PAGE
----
Although few gay actors have been permitted the luxury of openness, many of them have challenged and helped reconfigure notions of masculinity and, to a lesser extent, of homosexuality.
Lesbian actresses have played a significant role in Hollywood, but their contributions have rarely been recognized or spoken of openly; the "lavender marriage" is by no means a relic of the past.
Considering the unique set of problems facing lesbians who want to produce erotic art for the enjoyment of other lesbians, it is remarkable that so much lesbian erotica has been produced in so brief a time.
Olympian Brian Orser, known for both his athleticism and artistry, led a resurgence of Canada as a force to be reckoned with in men's figure skating; after being outed in a palimony suit, he has become an advocate for glbtq rights.
Although American gay film icon Brad Davis has been described as "the first heterosexual actor to die of AIDS," he was widely known as bisexual within the entertainment community.
Handsome, athletic, graceful, and charismatic, actor Errol Flynn was widely rumored to enjoy sexual relations with men as well as women.
In nineteenth-century America men who loved other men often suffered from guilt, but artists such as Winslow Homer and Thomas Eakins celebrated male camaraderie and affection, while expatriate John Singer Sargent depicted the dandy, and photographs documented male friendships.
An artistic movement that grew out of Dadaism and flourished in Europe shortly after World War I, Surrealism embraced the idea that art was an expression of the subconscious.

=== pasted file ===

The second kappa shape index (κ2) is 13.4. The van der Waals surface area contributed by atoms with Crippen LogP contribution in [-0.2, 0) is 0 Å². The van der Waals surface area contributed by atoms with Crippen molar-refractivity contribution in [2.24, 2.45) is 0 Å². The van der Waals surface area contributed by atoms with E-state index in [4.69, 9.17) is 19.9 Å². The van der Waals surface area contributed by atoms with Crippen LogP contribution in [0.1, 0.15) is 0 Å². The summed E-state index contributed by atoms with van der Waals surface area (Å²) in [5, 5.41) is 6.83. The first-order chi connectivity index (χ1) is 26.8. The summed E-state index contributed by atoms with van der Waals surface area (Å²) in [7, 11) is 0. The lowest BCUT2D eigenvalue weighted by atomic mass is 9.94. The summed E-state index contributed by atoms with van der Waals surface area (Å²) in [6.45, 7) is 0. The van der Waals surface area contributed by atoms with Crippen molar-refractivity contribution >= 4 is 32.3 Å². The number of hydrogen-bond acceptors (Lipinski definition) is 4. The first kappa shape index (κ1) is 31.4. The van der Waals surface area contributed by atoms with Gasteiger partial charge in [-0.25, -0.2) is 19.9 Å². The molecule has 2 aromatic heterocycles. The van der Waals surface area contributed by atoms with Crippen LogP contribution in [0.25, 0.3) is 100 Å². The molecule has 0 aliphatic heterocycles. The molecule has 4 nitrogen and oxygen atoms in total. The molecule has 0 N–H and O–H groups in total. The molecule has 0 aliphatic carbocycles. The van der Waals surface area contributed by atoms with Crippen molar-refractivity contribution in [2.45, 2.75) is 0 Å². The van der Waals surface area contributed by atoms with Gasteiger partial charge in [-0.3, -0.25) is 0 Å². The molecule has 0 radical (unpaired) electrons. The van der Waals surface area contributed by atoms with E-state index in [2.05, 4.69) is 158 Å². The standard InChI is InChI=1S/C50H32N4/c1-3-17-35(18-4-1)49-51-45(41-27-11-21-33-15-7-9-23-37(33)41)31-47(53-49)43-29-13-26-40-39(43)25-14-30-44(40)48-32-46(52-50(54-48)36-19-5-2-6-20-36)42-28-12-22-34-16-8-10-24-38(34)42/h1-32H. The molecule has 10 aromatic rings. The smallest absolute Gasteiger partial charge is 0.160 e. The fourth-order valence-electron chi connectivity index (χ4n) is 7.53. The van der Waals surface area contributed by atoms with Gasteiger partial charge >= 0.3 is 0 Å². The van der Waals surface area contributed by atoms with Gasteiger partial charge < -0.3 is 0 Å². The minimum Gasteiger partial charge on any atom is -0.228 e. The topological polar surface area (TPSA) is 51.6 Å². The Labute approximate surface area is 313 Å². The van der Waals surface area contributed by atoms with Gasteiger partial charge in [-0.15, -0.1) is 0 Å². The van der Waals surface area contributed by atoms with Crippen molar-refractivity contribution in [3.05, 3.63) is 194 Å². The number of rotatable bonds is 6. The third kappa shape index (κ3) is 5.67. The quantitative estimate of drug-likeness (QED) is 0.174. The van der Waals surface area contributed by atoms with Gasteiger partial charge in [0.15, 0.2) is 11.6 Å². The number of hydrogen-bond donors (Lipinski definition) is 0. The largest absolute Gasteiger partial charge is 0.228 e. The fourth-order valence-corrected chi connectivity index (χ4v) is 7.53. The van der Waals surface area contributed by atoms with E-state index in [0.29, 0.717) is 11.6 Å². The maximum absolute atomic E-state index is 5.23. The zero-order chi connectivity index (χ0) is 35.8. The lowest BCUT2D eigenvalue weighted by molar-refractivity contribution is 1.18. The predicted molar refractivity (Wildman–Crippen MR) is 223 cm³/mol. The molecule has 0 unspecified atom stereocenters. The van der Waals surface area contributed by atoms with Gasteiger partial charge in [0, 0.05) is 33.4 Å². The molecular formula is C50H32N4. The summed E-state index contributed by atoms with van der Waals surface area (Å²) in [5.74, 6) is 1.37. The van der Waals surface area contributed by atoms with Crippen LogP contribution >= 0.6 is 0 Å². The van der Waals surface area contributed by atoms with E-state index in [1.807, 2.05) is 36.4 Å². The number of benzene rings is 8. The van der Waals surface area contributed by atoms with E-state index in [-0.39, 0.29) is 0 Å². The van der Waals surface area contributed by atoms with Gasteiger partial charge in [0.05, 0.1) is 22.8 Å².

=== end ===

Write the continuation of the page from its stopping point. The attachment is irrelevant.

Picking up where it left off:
The cadet chapel at West Point. Photograph by Ad Meskens (CC BY-SA 3.0).
Congratulations to Larry Choate III and Daniel Lennox, who were married on November 2, 2013 in the cadet chapel at the U.S. Military Academy in West Point, New York. Choate, class of 2009, and Lennox, class of 2007, were the first male couple to be married at West Point, though two female couples married there in late 2012. Choate and Lennox announced after the wedding that they will hyphenate their last names and henceforth be known as Larry and Daniel Lennox-Choate.
Both men have fulfilled their military obligations and currently live in Boston. Lennox is finishing a master's degree in business administration at Harvard, while Choate works at the Harvard Business School and has applied to Harvard's John F. Kennedy School of Government.
The men and their relationship, including their wedding, are the subject of a photo essay in the New York Times, "At West Point: Duty, Honor, Gay Marriage," which features text by Kerri MacDonald and photos by Jill Knight.
MacDonald writes that the two started dating after they met in Seattle last December, when Daniel, who had been deployed to Kabul, Afghanistan, was on rest leave.
"They were engaged months later, one night in bed, when an 'abstract' discussion of marriage became a down-on-one-knee proposal. 'I just laid in bed with a big dumb smile staring at the ceiling imagining all of the wonderful things a life with Danny is sure to bring,' Larry wrote on his blog, where he chronicled their wedding preparations."